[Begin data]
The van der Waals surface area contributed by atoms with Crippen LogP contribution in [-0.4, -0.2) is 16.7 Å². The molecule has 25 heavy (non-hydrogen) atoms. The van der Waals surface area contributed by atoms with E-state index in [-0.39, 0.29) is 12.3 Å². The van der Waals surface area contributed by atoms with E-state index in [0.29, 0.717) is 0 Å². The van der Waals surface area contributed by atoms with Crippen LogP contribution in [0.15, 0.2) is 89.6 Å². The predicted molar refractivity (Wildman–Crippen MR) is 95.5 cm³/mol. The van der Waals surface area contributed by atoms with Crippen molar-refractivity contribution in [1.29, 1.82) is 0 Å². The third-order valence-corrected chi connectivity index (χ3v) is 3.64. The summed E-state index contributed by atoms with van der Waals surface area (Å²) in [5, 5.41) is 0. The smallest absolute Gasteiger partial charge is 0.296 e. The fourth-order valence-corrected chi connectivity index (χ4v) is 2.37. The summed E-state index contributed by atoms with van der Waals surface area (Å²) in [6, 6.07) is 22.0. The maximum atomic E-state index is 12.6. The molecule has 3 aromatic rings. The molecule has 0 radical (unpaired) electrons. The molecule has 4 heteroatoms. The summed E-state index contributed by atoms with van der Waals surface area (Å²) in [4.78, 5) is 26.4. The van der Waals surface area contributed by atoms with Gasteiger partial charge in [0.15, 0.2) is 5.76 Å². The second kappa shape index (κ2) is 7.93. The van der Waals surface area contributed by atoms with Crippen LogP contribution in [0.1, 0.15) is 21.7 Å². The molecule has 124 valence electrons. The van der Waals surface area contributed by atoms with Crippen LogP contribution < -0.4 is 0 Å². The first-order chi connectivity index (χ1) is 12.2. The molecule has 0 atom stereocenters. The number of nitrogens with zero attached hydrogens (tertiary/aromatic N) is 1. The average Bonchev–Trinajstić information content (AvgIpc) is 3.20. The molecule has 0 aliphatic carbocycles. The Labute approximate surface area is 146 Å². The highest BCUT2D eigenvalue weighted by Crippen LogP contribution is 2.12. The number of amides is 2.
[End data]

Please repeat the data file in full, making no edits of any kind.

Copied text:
The van der Waals surface area contributed by atoms with Crippen LogP contribution in [-0.4, -0.2) is 16.7 Å². The molecule has 25 heavy (non-hydrogen) atoms. The van der Waals surface area contributed by atoms with E-state index in [-0.39, 0.29) is 12.3 Å². The van der Waals surface area contributed by atoms with E-state index in [0.29, 0.717) is 0 Å². The van der Waals surface area contributed by atoms with Crippen LogP contribution in [0.15, 0.2) is 89.6 Å². The predicted molar refractivity (Wildman–Crippen MR) is 95.5 cm³/mol. The van der Waals surface area contributed by atoms with Crippen molar-refractivity contribution in [1.29, 1.82) is 0 Å². The third-order valence-corrected chi connectivity index (χ3v) is 3.64. The summed E-state index contributed by atoms with van der Waals surface area (Å²) in [5, 5.41) is 0. The smallest absolute Gasteiger partial charge is 0.296 e. The fourth-order valence-corrected chi connectivity index (χ4v) is 2.37. The summed E-state index contributed by atoms with van der Waals surface area (Å²) in [6, 6.07) is 22.0. The maximum atomic E-state index is 12.6. The molecule has 3 aromatic rings. The molecule has 0 radical (unpaired) electrons. The molecule has 4 heteroatoms. The summed E-state index contributed by atoms with van der Waals surface area (Å²) in [4.78, 5) is 26.4. The van der Waals surface area contributed by atoms with Gasteiger partial charge in [0.15, 0.2) is 5.76 Å². The second kappa shape index (κ2) is 7.93. The van der Waals surface area contributed by atoms with Crippen LogP contribution in [0.1, 0.15) is 21.7 Å². The molecule has 124 valence electrons. The van der Waals surface area contributed by atoms with Crippen LogP contribution < -0.4 is 0 Å². The first-order chi connectivity index (χ1) is 12.2. The molecule has 0 atom stereocenters. The number of nitrogens with zero attached hydrogens (tertiary/aromatic N) is 1. The average Bonchev–Trinajstić information content (AvgIpc) is 3.20. The molecule has 0 aliphatic carbocycles. The Labute approximate surface area is 146 Å². The highest BCUT2D eigenvalue weighted by Crippen LogP contribution is 2.12. The number of amides is 2.